This one can get a little cloudy. When I was a green turkey hunter and was trying to scoop up any scraps I could from the veterans of the turkey woods, the one thing I seemed to hear most was, “You can’t move when a turkey comes in.” Well, as it turns out, that’s stretching it a bit. That doesn’t mean you can get away with a Zumba dance routine, but you will rarely shoot a bird that doesn’t require you to adjust your aiming point a little.

The key to pulling it off is knowing when to move and how to move. I have seen people lose an opportunity to kill a bird because they were afraid to move any at all, and I have seen people ruin a hunt by trying to quick-draw a bird. Both will generally leave you frazzled. Some will tell you they have pulled off a snap shot or two at a bird from time to time, but I don’t recommend it. It is risky at best. I believe the best time to move on a gobbler, if you have to move more than just a little to adjust your aim, is when he is well inside gun range, and I believe you will get away with it most times when the movement is slow and deliberate.

Let’s say you have a bird at 60 yards and he is approaching in a way that is going to make the shot difficult. If I am unable to get a bead on him, I will generally let a bird like that come on in, maybe even as close as 25 or 30 yards, and then I will start moving into position. Again, it is slow and deliberate. He will see you 99 percent of the time, but this type movement generally won’t send the bird exploding into parts unknown. He will usually just turn and start walking away. Just keep moving until you’re on him and put him down. Most times the bird will still be in easy gun range by the time you are able to put the bead on him.

However, if you give it the quick-draw maneuver, he is likely to try and get out of there in a big hurry. I have yet to lose a bird to slow and deliberate movement.

Overcalling: Here is another touchy subject. One of the most exciting parts of turkey hunting is when a bird gobbles. The excitement escalates a notch or two when your calling is the reason he is gobbling. It is a confidence booster, and it keeps you on your toes when you know you have grabbed the attention of a big old gobbler. If turkey hunting was simply going out and getting a bird to gobble, most everyone who hunted them would eventually be successful. While getting a bird to gobble is a measure of success, it’s not usually the main objective. I love to call to a turkey and listen to him answer me, but I must confess, after all these years in the turkey woods, I still get my biggest thrill when I peel a gobbler’s ’tater.  I have ruined an opportunity to do so on more than one occasion by simply opening my mouth when all I had to do was keep it shut.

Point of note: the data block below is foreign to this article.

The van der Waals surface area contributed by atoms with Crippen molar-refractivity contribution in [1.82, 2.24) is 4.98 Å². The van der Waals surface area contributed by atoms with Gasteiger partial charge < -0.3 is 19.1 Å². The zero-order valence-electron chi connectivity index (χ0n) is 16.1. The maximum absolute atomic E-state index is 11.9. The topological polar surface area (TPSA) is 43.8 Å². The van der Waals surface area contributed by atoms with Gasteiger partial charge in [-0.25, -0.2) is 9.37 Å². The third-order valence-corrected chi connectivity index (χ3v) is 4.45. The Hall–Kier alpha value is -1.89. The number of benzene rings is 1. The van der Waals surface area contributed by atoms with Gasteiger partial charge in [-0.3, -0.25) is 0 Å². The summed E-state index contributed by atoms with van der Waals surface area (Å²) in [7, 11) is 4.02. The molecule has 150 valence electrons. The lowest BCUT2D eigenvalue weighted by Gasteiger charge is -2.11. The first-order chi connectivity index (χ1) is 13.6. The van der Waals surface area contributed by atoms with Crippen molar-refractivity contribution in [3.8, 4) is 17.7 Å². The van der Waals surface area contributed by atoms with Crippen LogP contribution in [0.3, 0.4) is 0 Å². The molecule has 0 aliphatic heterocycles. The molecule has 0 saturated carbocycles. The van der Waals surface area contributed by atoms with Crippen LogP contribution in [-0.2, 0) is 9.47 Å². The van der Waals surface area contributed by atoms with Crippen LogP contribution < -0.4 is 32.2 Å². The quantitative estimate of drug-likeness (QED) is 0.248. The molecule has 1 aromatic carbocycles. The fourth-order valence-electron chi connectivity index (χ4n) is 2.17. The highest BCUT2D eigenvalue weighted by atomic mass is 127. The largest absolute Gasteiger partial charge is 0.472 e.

I probably watched one too many turkey-hunting videos when I first started hunting them and got caught up in the old, “call ’em ’til they get there” trap. I finally realized it’s not all that common to call nonstop to a turkey until you shoot him.

As I have said countless times before, the least amount of calling you can get away with, the better off you are. Sometimes the least amount might still be a lot of calling, but a general guideline is to leave approaching gobblers alone. If he is coming, let him come. There’s just no reason in the world to keep telling a bird to come if he’s already doing it. Of course it helps when you can actually see the bird as he approaches. If you can’t see him, it’s best to play it safe and treat him as if he is coming.

Early season setups can be tough, but setting up against large trees with small background objects, such as dead limbs and tall grass or broomsedge, will help with concealment.

Getting Tired and Lazy:
This one happens to most of us at some point in the turkey woods. Early in the season we are focused. We cover ground, and we are careful when easing through the woods. We sit in pristine spots with the patience of Job.

Two weeks later, we are worn down a little, and we get in a hurry, we sit in terrible spots, and we take shortcuts. It is easy to stay sharp early on, but when the action gets a little slow and we get lazy, our chances of killing a longbeard dwindle drastically.

I had a client one day who I had placed in front of me about 25 yards away. I instructed him to keep his eyes open and watch the open field ahead. I assured him that I would watch the back door as I called occasionally. The season had reached a full five weeks by this time, and I was tired. You guessed it… I went to sleep on the man. I didn’t drift off, I crashed.

Somewhere in the middle of my field-nap the sound of a spitting and drumming gobbler woke me up and triggered an involuntary jerking motion which triggered an involuntary lift-off from the bird which now more closely resembled a quail than a turkey due to the speed in which he retreated.

I was embarrassed but was fortunate to have a client who thought it was pretty funny. He wasn’t laughing two days later when I still hadn’t managed to put a bird in front of him. Fortunately, he connected the last day of his hunt, and we could laugh once more. I’d be lying if I said that was the first time I ever fell asleep on a client. Sleep deprivation is a non-desirable companion in the turkey woods.

What about general laziness though? Laying your gun in your lap, even when you have a bird interested. Calling from the middle of an opening instead of walking a few feet to get in a place where you can drop quickly if a bird answers close by. Walking across the middle of a field instead of staying in cover. On and on I could go, but the point is there’s just no excuse for being lazy. If you aren’t in the mood, can’t stay focused or awake or just find yourself taking shortcuts, you should probably stay home and recharge your batteries.

We generally tend to get lazy when we’ve had less than desirable results afield. We start going through the motions. When you do that and you ruin a hunt, it makes for a very long season.

As I said earlier, there are a lot of ways to ruin a turkey hunt. These are just a few that are apt to bite most of us in our turkey seats if we’re not careful. I realize we are going to make mistakes in the turkey woods. That’s alright, too, as long as we learn from them and try to avoid repeating them. Just try to keep in mind, though, that a mean old turkey gobbler doesn’t really need any help to ruin a hunt.